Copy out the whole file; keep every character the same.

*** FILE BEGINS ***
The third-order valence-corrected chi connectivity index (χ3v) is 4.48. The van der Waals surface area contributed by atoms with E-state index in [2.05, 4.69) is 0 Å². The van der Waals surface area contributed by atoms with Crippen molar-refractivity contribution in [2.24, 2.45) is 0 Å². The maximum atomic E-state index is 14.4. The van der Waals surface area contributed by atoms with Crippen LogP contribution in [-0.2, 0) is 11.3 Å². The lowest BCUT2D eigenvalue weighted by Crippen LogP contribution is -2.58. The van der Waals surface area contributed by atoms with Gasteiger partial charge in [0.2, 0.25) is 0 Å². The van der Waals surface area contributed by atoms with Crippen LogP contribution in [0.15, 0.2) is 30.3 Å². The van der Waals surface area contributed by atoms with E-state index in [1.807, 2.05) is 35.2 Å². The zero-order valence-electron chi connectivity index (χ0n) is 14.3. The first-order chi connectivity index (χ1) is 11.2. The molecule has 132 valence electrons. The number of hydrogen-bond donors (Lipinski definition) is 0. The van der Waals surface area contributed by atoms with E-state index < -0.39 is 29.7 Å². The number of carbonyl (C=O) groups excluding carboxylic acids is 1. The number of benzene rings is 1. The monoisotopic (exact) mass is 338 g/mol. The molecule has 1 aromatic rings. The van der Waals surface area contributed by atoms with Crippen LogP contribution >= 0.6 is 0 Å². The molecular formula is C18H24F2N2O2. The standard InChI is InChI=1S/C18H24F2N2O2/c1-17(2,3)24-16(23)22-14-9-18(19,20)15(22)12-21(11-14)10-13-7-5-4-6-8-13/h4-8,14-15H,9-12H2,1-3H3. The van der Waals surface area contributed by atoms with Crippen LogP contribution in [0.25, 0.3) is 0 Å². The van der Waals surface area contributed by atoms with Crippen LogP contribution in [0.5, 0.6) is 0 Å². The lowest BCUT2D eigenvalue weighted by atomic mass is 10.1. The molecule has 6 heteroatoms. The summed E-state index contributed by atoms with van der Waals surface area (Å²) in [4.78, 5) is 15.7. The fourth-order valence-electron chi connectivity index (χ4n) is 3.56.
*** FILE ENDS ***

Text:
The third-order valence-corrected chi connectivity index (χ3v) is 4.48. The van der Waals surface area contributed by atoms with E-state index in [2.05, 4.69) is 0 Å². The van der Waals surface area contributed by atoms with Crippen molar-refractivity contribution in [2.24, 2.45) is 0 Å². The maximum atomic E-state index is 14.4. The van der Waals surface area contributed by atoms with Crippen LogP contribution in [-0.2, 0) is 11.3 Å². The lowest BCUT2D eigenvalue weighted by Crippen LogP contribution is -2.58. The van der Waals surface area contributed by atoms with Gasteiger partial charge in [0.2, 0.25) is 0 Å². The van der Waals surface area contributed by atoms with Crippen LogP contribution in [0.15, 0.2) is 30.3 Å². The van der Waals surface area contributed by atoms with E-state index in [1.807, 2.05) is 35.2 Å². The zero-order valence-electron chi connectivity index (χ0n) is 14.3. The first-order chi connectivity index (χ1) is 11.2. The molecule has 132 valence electrons. The number of hydrogen-bond donors (Lipinski definition) is 0. The van der Waals surface area contributed by atoms with E-state index < -0.39 is 29.7 Å². The number of carbonyl (C=O) groups excluding carboxylic acids is 1. The number of benzene rings is 1. The monoisotopic (exact) mass is 338 g/mol. The molecule has 1 aromatic rings. The van der Waals surface area contributed by atoms with Crippen LogP contribution >= 0.6 is 0 Å². The molecular formula is C18H24F2N2O2. The standard InChI is InChI=1S/C18H24F2N2O2/c1-17(2,3)24-16(23)22-14-9-18(19,20)15(22)12-21(11-14)10-13-7-5-4-6-8-13/h4-8,14-15H,9-12H2,1-3H3. The van der Waals surface area contributed by atoms with Crippen LogP contribution in [0.25, 0.3) is 0 Å². The van der Waals surface area contributed by atoms with Crippen LogP contribution in [0.5, 0.6) is 0 Å². The lowest BCUT2D eigenvalue weighted by atomic mass is 10.1. The molecule has 6 heteroatoms. The summed E-state index contributed by atoms with van der Waals surface area (Å²) in [4.78, 5) is 15.7. The fourth-order valence-electron chi connectivity index (χ4n) is 3.56.